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The Rosebuds - Make Out

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Artist: The Rosebuds

Album: Make Out

Label: Merge

Review date: Oct. 15, 2003

Effective pop music requires a few things: melody, energy, emotion, (a hint of) sex. But perhaps most importantly, it needs reference, a stylistic and conceptual context that roots it squarely in some preconscious part of the listener’s brain, eliciting equal parts youthful exuberance and nostalgia. This reference can be rooted anywhere, and its location says a great deal about both the group and the zeitgeist. For the Ramones, punk rock wasn’t merely something you made with loud guitars; punk was meant to save rock by reinvigorating what had been lost by ’70s bloat: innocence, melodies, simple songs. Their music is so undeniable because it taps into our memories of early pop while completely reenergizing the sound.

The Ramones made unforgettable music, but their move raises larger questions about the nature of pop. Recycling is nothing new, and we’re forever lamenting the lack of originality in contemporary music’s hall of mirrors. But is that what we really want? Do we need pop to confront our darker fears and emotions? The fertile underground of the late ’80s and early ’90s saw punk and pop coexisting with any number of other genres, all depending, in one way or another, on a reference to the past. But bands like Hüsker Dü, the Replacements, and Superchunk also realized that “pop” could be anything, that a song could talk about serious stuff and still make you dance.

For a time, Superchunk’s influence was evident in the masses of ‘Chunk clones in college towns across the country. For many up-and-coming strummers, Superchunk is pop, a blueprint to be expanded upon, as essential as the Ramones or R.E.M. The Rosebuds clearly know their Superchunk, but they’re reaching further back, attempting to tap into pop’s beating heart. There’s plenty of “whoah-yeah!” on Make Out, and lots of girls and boys, as the album’s title implies. The melodies owe a great deal to Motown’s golden era, with an emphasis on short, razor-sharp melodies and memorable hooks. Kissing, wishing, loving, and losing are recurrent themes on the album, which aligns itself with both classic ’50s pop and the indie rock the Rosebuds have presumably grown up with.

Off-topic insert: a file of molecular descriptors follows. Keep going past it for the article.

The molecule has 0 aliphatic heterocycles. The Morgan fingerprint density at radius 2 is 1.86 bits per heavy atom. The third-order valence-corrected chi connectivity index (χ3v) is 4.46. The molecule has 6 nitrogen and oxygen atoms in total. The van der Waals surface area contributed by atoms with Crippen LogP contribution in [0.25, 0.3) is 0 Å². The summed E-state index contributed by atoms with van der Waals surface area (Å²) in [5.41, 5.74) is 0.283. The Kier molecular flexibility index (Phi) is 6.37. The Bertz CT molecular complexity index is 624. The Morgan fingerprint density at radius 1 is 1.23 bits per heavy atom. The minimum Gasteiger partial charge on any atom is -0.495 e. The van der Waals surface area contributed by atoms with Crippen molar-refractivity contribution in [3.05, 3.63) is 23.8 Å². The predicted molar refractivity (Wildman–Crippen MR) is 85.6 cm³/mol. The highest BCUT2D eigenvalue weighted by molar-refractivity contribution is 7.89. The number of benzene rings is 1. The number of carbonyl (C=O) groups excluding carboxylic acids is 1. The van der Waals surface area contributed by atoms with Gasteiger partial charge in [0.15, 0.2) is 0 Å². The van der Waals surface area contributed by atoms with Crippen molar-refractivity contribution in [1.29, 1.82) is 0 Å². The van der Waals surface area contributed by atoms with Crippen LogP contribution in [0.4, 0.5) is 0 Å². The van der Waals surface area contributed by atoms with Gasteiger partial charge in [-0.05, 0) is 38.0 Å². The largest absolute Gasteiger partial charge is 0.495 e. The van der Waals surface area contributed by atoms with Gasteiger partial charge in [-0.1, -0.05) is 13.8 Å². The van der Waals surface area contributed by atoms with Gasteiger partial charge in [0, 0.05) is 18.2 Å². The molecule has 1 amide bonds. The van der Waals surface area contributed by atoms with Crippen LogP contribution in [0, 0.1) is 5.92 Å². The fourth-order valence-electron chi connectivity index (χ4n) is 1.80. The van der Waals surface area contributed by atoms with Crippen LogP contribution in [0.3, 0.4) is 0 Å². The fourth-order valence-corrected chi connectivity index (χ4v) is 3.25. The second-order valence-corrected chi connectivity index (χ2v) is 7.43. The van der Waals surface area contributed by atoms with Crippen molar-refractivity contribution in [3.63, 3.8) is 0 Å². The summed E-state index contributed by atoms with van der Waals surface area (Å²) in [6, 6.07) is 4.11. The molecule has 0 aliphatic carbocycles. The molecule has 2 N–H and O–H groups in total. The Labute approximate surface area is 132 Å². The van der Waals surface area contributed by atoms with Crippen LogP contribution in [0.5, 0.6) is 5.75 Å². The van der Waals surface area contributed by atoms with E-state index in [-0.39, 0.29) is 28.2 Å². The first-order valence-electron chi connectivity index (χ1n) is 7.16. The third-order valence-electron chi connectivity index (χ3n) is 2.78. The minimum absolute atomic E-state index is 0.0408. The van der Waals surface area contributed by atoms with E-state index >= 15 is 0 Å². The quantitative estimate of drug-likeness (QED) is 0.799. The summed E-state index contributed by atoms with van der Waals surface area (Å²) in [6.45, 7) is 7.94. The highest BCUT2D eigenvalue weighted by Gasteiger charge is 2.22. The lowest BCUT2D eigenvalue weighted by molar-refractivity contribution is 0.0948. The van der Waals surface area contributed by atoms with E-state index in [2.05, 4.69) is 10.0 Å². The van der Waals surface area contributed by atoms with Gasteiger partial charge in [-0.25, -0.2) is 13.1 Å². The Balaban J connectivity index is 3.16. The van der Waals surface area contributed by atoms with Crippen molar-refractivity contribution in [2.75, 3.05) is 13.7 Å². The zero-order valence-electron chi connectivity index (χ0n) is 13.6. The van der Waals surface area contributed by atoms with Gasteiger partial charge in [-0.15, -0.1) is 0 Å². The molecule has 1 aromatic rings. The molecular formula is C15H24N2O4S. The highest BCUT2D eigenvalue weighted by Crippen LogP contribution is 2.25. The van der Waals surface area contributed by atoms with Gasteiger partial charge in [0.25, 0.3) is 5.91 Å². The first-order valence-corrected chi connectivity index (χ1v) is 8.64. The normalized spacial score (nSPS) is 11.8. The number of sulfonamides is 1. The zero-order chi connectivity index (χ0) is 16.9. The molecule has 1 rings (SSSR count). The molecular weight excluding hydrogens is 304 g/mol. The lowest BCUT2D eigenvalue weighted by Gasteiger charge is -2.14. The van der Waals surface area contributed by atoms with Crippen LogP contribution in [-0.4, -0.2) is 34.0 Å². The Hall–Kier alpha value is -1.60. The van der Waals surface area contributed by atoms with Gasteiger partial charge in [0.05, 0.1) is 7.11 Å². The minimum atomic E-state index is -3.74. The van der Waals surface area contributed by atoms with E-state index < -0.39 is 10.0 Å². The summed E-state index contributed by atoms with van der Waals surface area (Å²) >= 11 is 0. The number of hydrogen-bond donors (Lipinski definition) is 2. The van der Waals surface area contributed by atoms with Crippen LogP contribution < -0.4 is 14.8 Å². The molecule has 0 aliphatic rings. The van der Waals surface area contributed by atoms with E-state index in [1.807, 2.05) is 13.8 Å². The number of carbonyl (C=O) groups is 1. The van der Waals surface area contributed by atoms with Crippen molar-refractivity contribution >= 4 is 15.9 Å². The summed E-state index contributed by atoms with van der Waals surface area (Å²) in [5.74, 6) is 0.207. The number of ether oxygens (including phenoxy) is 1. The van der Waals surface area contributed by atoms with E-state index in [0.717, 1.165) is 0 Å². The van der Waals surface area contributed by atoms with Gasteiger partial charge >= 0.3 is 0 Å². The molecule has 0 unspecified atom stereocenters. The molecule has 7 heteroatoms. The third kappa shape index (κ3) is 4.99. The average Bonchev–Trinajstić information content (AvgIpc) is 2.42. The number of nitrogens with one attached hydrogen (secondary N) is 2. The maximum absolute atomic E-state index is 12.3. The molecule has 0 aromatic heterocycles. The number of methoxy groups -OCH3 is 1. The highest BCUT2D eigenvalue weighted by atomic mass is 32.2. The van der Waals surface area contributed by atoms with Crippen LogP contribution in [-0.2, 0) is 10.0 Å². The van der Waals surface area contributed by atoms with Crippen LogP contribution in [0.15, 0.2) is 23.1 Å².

It’s largely a winning combination, with only a few incongruous moments. Singer Ivan Howard has a warm voice with an inflection that sounds like he’s listened to a lot of Echo and the Bunnymen. The arrangements are short and tight, with rich production provided by Brian Paulson (Superchunk, Spinanes). The record is also catchy and driving enough to make you mostly forget about the questions raised by music like this. Namely, is it healthy for us to listen to music that celebrates adolescent emotions and juvenile notions of love and human relationships? The answer is probably “no”, but then rock’s never had a thing to do with being healthy, and the Rosebuds seem to be slyly undercutting their own premise with dark, cautionary tales buried in their deceptively sunny melodies. Bouncy refrains tell stories of drunk sorority girls robotically pursuing cheap sex, whispered verses describe the destructive effects of nostalgia and booze. A good example is “Signature Drinks”, an unassuming song about a man in a bar: “In the happy hour / He came alive / And he killed the coward inside… / In the happy hour / He came alive / And she lost the power to fight.”

This kind of dissonance, particularly in the album’s meatier second half, is what keeps Make Out from sinking into either pop cliché or gratuitous self-pity. The Rosebuds are smart enough to embrace their influences while coyly cutting them down, as they do on “Make Out Song”, the album’s closer. A slow, almost droning track anchored by a deeply pulsing bass and barely-there percussion, the song details a long-time couple coming to terms with the realities of love, trying to see each other for who they really are while maintaining an emotion which has gotten complicated and strange over the years. It’s a beautiful, ambiguous song, full of mixed emotions and a bruised optimism. Which is surely something we can all relate to.

By Jason Dungan

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